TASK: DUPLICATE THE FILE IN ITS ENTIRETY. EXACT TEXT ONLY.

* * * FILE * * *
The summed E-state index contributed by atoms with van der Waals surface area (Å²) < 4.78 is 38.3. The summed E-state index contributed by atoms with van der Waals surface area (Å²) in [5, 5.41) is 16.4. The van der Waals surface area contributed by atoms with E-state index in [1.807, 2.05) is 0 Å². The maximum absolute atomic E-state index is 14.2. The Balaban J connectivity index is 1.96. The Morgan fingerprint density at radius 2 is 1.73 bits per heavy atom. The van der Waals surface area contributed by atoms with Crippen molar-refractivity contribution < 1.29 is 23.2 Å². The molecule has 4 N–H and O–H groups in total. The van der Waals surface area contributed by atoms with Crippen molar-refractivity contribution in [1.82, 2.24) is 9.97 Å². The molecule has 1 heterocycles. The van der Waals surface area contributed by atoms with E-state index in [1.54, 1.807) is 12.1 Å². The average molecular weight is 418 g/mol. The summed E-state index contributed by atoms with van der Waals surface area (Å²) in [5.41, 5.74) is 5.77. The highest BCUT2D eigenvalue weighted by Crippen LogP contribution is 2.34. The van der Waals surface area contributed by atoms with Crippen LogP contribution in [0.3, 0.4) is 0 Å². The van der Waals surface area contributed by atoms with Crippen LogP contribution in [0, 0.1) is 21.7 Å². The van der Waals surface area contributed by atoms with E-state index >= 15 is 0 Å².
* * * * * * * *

The summed E-state index contributed by atoms with van der Waals surface area (Å²) < 4.78 is 38.3. The summed E-state index contributed by atoms with van der Waals surface area (Å²) in [5, 5.41) is 16.4. The van der Waals surface area contributed by atoms with E-state index in [1.807, 2.05) is 0 Å². The maximum absolute atomic E-state index is 14.2. The Balaban J connectivity index is 1.96. The Morgan fingerprint density at radius 2 is 1.73 bits per heavy atom. The van der Waals surface area contributed by atoms with Crippen molar-refractivity contribution < 1.29 is 23.2 Å². The molecule has 4 N–H and O–H groups in total. The van der Waals surface area contributed by atoms with Crippen molar-refractivity contribution in [1.82, 2.24) is 9.97 Å². The molecule has 1 heterocycles. The van der Waals surface area contributed by atoms with E-state index in [1.54, 1.807) is 12.1 Å². The average molecular weight is 418 g/mol. The summed E-state index contributed by atoms with van der Waals surface area (Å²) in [5.41, 5.74) is 5.77. The highest BCUT2D eigenvalue weighted by Crippen LogP contribution is 2.34. The van der Waals surface area contributed by atoms with Crippen LogP contribution in [0.3, 0.4) is 0 Å². The van der Waals surface area contributed by atoms with Crippen LogP contribution in [0, 0.1) is 21.7 Å². The van der Waals surface area contributed by atoms with E-state index >= 15 is 0 Å².